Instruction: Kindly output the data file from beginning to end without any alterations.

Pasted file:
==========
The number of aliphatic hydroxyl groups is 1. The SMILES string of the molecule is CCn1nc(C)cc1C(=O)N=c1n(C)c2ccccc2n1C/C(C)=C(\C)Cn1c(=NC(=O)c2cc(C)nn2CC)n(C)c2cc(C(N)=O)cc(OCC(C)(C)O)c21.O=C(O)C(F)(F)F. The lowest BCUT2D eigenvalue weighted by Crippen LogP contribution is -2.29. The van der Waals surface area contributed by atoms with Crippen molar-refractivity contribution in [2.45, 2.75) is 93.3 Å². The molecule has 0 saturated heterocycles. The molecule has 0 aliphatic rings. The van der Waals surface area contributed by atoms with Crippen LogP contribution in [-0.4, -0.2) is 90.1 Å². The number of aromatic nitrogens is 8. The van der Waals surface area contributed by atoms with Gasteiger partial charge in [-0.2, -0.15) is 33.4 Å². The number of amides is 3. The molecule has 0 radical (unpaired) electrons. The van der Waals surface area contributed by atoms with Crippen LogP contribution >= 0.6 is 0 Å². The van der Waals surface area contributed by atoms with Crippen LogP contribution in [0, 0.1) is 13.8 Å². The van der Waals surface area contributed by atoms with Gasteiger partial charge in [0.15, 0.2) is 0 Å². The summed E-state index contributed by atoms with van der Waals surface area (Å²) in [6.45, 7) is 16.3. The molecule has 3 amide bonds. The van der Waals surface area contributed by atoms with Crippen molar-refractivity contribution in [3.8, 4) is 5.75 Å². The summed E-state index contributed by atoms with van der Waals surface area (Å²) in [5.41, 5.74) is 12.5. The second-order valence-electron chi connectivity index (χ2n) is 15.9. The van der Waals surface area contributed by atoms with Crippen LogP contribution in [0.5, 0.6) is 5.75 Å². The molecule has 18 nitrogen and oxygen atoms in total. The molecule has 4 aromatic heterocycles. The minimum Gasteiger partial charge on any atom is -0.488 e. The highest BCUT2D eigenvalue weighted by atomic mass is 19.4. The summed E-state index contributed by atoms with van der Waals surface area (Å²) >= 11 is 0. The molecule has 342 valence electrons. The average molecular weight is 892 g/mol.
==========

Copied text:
The number of aliphatic hydroxyl groups is 1. The SMILES string of the molecule is CCn1nc(C)cc1C(=O)N=c1n(C)c2ccccc2n1C/C(C)=C(\C)Cn1c(=NC(=O)c2cc(C)nn2CC)n(C)c2cc(C(N)=O)cc(OCC(C)(C)O)c21.O=C(O)C(F)(F)F. The lowest BCUT2D eigenvalue weighted by Crippen LogP contribution is -2.29. The van der Waals surface area contributed by atoms with Crippen molar-refractivity contribution in [2.45, 2.75) is 93.3 Å². The molecule has 0 saturated heterocycles. The molecule has 0 aliphatic rings. The van der Waals surface area contributed by atoms with Crippen LogP contribution in [-0.4, -0.2) is 90.1 Å². The number of aromatic nitrogens is 8. The van der Waals surface area contributed by atoms with Gasteiger partial charge in [-0.2, -0.15) is 33.4 Å². The number of amides is 3. The molecule has 0 radical (unpaired) electrons. The van der Waals surface area contributed by atoms with Crippen LogP contribution >= 0.6 is 0 Å². The van der Waals surface area contributed by atoms with Crippen LogP contribution in [0, 0.1) is 13.8 Å². The van der Waals surface area contributed by atoms with Gasteiger partial charge in [0.15, 0.2) is 0 Å². The summed E-state index contributed by atoms with van der Waals surface area (Å²) in [6.45, 7) is 16.3. The molecule has 3 amide bonds. The van der Waals surface area contributed by atoms with Crippen molar-refractivity contribution in [3.8, 4) is 5.75 Å². The summed E-state index contributed by atoms with van der Waals surface area (Å²) in [5.41, 5.74) is 12.5. The second-order valence-electron chi connectivity index (χ2n) is 15.9. The van der Waals surface area contributed by atoms with Crippen LogP contribution in [0.5, 0.6) is 5.75 Å². The molecule has 18 nitrogen and oxygen atoms in total. The molecule has 4 aromatic heterocycles. The minimum Gasteiger partial charge on any atom is -0.488 e. The highest BCUT2D eigenvalue weighted by atomic mass is 19.4. The summed E-state index contributed by atoms with van der Waals surface area (Å²) >= 11 is 0. The molecule has 342 valence electrons. The average molecular weight is 892 g/mol.